The gospel parable for this weekend tells of a speech by a Pharisee which reeks of self-interest and self-righteousness. It is not easy to avoid these twin sins. Even our conversation so easily takes a self-serving turn. Self-preservation means more than species survival. It also includes a constant struggle for recognition which probably never vanishes completely. But repeatedly Jesus puts us on guard.
So much of Luke’s gospel represents a plea for humility and lowliness. Those who emerge in a favourable light are sinners and outlaws for the simple reason that they know what the need for God means. They have nowhere to turn but to God – and they do so.
If we could learn to make as much out of our failures as we do our successes, our lives would be much more God-centered. Failure is sobering; it marks our vulnerability. Sin, as a part of failure, shows us how far we can distance ourselves from God. The key is bringing all of that before God as an expression of our helplessness. Then our whole life, even with its successes, will take on a new light. Our prayer becomes richer because it truly expresses our dependence.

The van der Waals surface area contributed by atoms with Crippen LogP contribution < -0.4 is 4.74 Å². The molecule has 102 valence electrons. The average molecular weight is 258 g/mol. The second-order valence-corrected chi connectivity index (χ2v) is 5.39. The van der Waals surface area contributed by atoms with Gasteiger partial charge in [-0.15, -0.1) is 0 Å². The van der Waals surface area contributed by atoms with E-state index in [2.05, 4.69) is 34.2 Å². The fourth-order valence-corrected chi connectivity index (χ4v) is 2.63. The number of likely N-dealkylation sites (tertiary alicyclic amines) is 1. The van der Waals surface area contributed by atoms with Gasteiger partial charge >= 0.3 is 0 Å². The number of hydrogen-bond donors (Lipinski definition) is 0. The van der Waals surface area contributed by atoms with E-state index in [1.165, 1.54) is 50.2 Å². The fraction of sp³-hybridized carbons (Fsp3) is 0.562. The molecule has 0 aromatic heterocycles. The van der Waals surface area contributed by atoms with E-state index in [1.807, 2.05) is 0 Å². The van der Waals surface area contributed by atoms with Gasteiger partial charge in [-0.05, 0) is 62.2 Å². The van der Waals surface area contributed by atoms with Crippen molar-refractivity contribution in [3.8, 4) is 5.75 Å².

In our gospel parable this weekend, the tax collector goes home the winner. He gave nothing and received everything – and he realized it. St Paul, in our second reading this weekend, speaks of his successes. Faith-filled and often tested in the furnace of adversity, he is fully convinced that it is God who has brought him through. His, too, is the cry of the poor.